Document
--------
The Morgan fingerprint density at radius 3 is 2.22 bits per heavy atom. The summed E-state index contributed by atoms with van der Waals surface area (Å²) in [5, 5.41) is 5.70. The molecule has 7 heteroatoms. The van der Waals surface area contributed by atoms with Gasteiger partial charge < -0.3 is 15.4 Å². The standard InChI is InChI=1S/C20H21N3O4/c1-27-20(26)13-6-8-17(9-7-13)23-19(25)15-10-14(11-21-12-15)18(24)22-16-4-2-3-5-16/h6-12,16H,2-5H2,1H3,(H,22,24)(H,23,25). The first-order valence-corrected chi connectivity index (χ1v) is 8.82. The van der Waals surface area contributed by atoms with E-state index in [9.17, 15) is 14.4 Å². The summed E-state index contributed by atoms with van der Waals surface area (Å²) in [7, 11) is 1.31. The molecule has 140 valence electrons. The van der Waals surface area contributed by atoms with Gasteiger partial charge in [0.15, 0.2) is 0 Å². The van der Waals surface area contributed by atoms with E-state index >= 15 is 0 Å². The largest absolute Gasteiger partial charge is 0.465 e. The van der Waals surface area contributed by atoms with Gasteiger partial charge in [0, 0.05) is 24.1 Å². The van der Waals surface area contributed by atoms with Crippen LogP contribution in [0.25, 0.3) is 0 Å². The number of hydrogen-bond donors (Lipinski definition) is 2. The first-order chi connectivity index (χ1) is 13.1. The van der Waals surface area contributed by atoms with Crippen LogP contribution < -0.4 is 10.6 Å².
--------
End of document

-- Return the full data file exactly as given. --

The Morgan fingerprint density at radius 3 is 2.22 bits per heavy atom. The summed E-state index contributed by atoms with van der Waals surface area (Å²) in [5, 5.41) is 5.70. The molecule has 7 heteroatoms. The van der Waals surface area contributed by atoms with Gasteiger partial charge < -0.3 is 15.4 Å². The standard InChI is InChI=1S/C20H21N3O4/c1-27-20(26)13-6-8-17(9-7-13)23-19(25)15-10-14(11-21-12-15)18(24)22-16-4-2-3-5-16/h6-12,16H,2-5H2,1H3,(H,22,24)(H,23,25). The first-order valence-corrected chi connectivity index (χ1v) is 8.82. The van der Waals surface area contributed by atoms with E-state index in [9.17, 15) is 14.4 Å². The summed E-state index contributed by atoms with van der Waals surface area (Å²) in [7, 11) is 1.31. The molecule has 140 valence electrons. The van der Waals surface area contributed by atoms with Gasteiger partial charge in [0.15, 0.2) is 0 Å². The van der Waals surface area contributed by atoms with E-state index >= 15 is 0 Å². The largest absolute Gasteiger partial charge is 0.465 e. The van der Waals surface area contributed by atoms with Gasteiger partial charge in [0, 0.05) is 24.1 Å². The van der Waals surface area contributed by atoms with Crippen LogP contribution in [0.25, 0.3) is 0 Å². The number of hydrogen-bond donors (Lipinski definition) is 2. The first-order chi connectivity index (χ1) is 13.1. The van der Waals surface area contributed by atoms with Crippen LogP contribution < -0.4 is 10.6 Å².